Lada (Tolyatti): “Lada” means “Harmony,” and is the brand name of probably the best-known Soviet and Russian automobiles.  AvtoVAZ, the company that manufactures Lada cars, is based in Tolyatti, and owns the hockey team.

A quick note on the city name: “Tolyatti” is the strict transliteration from the Cyrillic alphabet, but you will often see it spelled “Togliatti,” as the city was named after Italian Communist Party General Secretary and Minister of Justice Palmiro Togliatti.

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Traktor Chelyabinsk’s early 1990s logo, here worn by Pavel Lazarev, acknowledged the team’s industrial origins. (Image source)

Lokomotiv (Yaroslavl): Means “Locomotive” in Russian, as the team is owned by JSC Russian Railways.  Lokomotiv took on their current name in 2000, having previously played as Torpedo Yaroslavl.

Metallurg (Magnitogorsk and Novokuznetsk): “Metallurgist” in Russian.  Both Magnitogorsk and Novokuznetsk have deep historical connections with the iron and steel industries.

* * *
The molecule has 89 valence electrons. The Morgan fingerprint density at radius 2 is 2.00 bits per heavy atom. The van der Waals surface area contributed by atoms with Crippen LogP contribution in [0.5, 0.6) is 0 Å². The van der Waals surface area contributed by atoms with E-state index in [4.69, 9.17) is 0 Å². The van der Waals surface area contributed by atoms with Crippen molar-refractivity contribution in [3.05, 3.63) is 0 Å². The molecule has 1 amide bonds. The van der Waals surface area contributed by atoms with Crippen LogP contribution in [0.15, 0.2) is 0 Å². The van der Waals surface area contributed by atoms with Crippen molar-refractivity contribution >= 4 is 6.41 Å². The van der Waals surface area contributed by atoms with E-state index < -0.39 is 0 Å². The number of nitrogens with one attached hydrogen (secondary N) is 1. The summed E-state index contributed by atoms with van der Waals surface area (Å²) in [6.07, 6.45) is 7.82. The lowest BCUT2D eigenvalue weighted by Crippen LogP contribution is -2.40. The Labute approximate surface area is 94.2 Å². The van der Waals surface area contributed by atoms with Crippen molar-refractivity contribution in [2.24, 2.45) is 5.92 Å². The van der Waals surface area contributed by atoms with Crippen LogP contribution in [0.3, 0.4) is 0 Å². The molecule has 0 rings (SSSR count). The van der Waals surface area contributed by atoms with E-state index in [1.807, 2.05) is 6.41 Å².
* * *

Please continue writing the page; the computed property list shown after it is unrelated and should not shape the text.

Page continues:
Neftekhimik (Nizhnekamsk): “Petrochemist” in Russian.  Nizhnekamsk is the home of petrochemical company Nizhnekamskneftekhim, which owns the hockey club.

Severstal (Cherepovets): Named after OAO Severstal, the mining and steel company that owns the team.  The name translates literally as “Northern Steel.”

Traktor (Chelyabinsk): “Tractor,” obviously, deriving from the fact that the team was founded in 1947 by workers at the Chelyabinsk Tractor Plant.

Animals

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You did note that I said “any opportunity,” right? (Image Source)

Ak Bars (Kazan): “Snow leopard” in Tatar.  Sometimes transliterated as “Aq Bars,” it is now the state symbol of the Republic of Tatarstan.

Barys (Astana): Another snow leopard, this time in Kazakh.

Lev (Prague, folded in 2014): “Lion” in Czech (and in Russian, for that matter).

Other

Dynamo or Dinamo (Moscow, Riga, Minsk): The name for the sports club run by the Soviet Union’s security apparatus. The word comes from the Ancient Greek “δύναμις” (“dynamis”), meaning “power.”  As noted in a previous post, it is simply convention that uses “Dynamo” for the Moscow team, and “Dinamo” for Riga and Minsk.

HK Sochi: A fairly obvious one!  “HK” is an abbreviation of Хоккейный клуб (“Khokkeiny Klub” – “Hockey Club”), and you will often see it transliterated as “HC.”  Early rumours were that the Sochi team would be named “Delfin” (“Dolphin”), but this did not come to pass.

Jokerit (Helsinki): “Jokers” or even “wild cards” in Finnish (the singular is “jokeri”).

Any omissions?  Glaring errors?  Things you would like to add?  Let us know in the comments!

 

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Posted on November 24, 2014, in KHL. Bookmark the permalink. 1 Comment.

  1. and so now we know, and I thank you!

    Like